Magazine article Artforum International

Tim Shaw: Kenneth Armitage Foundation

Magazine article Artforum International

Tim Shaw: Kenneth Armitage Foundation

Article excerpt

Far off almost anyone's London contemporary art map is Kensington, the posh residential neighborhood where the only galleries are the sort that might be expected to exhibit small bronze figurines--like this foundation, sited in the former studio of the prominent postwar sculptor Kenneth Armitage. And small bronze figurines, by the little-known midcareer sculptor Tim Shaw, do occupy the top floor, which made the installation hidden at the hack all the more astonishing.

Shaw has spent part of his two-and-a-half-year residency here building Casting a Dark Democracy, 2007-2008, a gargantuan, more than sixteen-foot-high sculpture of a hooded Abu Ghraib prisoner, and it is shockingly powerful. Shaw's classical training allowed him to craft this giant (made of steel, barbed wire, and black plastic) to pitch-perfect recognizability. After Richard Serra's flat and disappointing drawing of the same figure, Stop Bush, 2004, I'd assumed that no artwork could ever match the impact of the actual newspaper photos, but Casting succeeds. In this tall, windowless space--part chapel, part prison cell--the noted Christian connotations (crucifixion, stigmata) were oddly supplanted by pagan overtones, recalling Burning Man or some secret cult. From the entranceway, the work was a massively imposing vision; from underneath, one could see that it is hollow, as if torn open and shredding, ghostly and overwhelming.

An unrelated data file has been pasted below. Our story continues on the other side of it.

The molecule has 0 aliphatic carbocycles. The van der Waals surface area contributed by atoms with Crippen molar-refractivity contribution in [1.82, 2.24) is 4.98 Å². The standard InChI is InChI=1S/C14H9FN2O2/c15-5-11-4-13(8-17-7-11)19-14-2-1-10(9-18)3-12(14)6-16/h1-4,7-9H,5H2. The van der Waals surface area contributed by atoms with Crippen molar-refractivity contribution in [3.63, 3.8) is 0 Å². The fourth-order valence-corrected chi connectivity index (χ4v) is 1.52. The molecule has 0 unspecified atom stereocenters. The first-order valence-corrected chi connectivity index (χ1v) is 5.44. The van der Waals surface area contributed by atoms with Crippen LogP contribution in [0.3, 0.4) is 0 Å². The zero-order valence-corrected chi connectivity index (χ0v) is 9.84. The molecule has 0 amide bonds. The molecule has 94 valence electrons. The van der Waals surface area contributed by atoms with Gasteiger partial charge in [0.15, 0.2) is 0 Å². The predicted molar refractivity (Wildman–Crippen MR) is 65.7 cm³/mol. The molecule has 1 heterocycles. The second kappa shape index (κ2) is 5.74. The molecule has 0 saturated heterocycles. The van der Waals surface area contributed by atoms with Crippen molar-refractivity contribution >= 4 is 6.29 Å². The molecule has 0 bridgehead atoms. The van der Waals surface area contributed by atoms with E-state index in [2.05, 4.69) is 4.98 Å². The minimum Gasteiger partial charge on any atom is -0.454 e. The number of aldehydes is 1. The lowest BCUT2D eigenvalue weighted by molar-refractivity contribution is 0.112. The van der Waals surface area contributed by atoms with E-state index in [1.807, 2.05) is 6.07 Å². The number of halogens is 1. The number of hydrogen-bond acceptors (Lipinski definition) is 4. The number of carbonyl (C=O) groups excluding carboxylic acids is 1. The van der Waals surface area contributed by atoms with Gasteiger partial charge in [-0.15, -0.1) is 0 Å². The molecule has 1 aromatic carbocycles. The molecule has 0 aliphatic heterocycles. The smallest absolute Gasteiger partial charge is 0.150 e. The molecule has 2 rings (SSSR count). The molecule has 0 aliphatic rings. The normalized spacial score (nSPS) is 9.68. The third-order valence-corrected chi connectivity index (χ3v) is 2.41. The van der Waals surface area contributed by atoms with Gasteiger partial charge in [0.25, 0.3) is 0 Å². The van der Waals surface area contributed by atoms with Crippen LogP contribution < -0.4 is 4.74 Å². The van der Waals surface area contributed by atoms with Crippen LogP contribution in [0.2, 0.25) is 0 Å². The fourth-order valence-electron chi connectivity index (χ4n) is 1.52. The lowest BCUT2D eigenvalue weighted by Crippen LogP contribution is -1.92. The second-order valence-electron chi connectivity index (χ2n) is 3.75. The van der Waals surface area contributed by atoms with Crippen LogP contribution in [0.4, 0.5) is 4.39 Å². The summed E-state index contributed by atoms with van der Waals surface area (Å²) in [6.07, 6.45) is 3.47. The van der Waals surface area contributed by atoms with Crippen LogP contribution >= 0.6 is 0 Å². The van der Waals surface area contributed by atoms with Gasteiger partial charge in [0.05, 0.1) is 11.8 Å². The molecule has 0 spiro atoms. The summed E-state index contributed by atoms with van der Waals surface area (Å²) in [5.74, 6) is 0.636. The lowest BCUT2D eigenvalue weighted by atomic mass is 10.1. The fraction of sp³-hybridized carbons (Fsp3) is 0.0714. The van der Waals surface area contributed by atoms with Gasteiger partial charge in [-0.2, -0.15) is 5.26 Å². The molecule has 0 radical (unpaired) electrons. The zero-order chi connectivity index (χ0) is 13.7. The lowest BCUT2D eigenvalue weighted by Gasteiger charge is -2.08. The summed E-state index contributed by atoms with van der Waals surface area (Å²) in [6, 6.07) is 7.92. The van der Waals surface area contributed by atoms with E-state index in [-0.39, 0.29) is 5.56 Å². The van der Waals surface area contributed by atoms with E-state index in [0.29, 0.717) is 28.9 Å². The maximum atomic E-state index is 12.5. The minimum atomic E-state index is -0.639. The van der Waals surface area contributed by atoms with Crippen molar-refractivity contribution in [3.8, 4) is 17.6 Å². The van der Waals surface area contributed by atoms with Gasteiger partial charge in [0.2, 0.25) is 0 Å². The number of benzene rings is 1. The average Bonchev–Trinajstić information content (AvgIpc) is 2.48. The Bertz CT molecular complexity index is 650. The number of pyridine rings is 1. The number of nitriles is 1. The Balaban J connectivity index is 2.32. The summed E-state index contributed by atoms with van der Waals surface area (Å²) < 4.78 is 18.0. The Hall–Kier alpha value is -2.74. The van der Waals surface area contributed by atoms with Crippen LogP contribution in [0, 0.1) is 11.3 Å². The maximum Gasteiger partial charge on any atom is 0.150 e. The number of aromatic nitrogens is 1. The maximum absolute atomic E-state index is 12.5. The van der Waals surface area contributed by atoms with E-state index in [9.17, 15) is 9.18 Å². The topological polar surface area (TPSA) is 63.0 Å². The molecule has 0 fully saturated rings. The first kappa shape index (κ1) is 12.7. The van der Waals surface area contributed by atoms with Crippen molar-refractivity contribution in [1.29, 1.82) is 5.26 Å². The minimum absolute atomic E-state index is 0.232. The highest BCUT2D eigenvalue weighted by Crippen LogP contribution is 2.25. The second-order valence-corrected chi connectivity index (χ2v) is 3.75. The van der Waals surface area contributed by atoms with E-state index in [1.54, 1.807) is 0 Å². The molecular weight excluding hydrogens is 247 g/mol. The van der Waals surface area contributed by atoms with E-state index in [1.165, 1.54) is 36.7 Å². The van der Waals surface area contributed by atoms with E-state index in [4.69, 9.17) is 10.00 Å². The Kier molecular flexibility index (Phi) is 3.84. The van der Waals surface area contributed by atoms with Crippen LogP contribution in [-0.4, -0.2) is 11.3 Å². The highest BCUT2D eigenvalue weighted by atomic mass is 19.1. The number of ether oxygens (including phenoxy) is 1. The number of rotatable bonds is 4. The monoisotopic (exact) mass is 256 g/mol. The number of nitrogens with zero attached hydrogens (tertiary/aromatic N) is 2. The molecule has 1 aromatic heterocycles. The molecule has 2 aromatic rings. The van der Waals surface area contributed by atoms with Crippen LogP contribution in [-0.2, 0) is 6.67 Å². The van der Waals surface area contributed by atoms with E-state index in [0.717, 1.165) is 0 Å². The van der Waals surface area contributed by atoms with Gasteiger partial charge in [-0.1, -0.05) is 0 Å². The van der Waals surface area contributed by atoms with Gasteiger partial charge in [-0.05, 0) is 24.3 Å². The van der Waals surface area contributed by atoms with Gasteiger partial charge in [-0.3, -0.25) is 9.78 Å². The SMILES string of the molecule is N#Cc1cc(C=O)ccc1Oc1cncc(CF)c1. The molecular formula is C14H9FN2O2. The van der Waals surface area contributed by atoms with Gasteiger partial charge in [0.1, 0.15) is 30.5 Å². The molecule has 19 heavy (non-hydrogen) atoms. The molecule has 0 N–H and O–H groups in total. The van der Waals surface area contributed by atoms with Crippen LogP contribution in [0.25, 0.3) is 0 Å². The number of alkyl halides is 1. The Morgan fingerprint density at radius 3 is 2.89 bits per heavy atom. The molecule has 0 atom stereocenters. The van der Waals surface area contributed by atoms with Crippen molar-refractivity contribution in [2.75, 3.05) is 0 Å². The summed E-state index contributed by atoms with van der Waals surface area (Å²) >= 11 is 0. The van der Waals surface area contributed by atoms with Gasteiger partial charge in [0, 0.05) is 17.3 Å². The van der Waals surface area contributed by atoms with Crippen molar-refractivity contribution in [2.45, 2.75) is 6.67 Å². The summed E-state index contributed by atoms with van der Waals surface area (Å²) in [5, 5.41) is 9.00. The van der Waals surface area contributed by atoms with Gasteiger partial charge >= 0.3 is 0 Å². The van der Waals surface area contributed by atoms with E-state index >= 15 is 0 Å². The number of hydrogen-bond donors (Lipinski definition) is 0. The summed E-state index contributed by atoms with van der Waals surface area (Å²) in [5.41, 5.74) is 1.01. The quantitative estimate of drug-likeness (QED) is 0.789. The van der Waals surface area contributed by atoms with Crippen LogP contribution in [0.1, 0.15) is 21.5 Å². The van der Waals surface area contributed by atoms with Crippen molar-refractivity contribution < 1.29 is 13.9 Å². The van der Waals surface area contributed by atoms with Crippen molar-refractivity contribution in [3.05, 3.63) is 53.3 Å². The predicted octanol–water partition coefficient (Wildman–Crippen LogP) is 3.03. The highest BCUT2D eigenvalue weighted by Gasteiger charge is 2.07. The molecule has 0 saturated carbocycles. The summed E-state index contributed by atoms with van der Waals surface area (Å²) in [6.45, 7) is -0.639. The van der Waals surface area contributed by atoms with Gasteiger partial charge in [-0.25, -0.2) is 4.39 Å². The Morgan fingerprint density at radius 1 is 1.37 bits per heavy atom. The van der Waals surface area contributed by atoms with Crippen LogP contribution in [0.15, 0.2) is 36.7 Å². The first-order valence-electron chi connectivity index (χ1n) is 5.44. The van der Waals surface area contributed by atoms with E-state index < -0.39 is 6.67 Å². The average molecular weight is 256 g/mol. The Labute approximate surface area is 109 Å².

Followers of contemporary art might instinctively recoil from Casting as an obsolete example of the eighteenth-century sublime, combining terror, immense scale, awe, and beauty. Artists now tend to chronicle our times via the gaps or edges of history--for example Mark Wallinger's brilliant State Britain, 2007, his re-creation of an antiwar street protest encampment. Casting is a conventional monument, effectively following in the outmoded footsteps of, say, the 1954 Iwo Jima Memorial, which similarly rendered in metal a war's most visually communicative photograph. …

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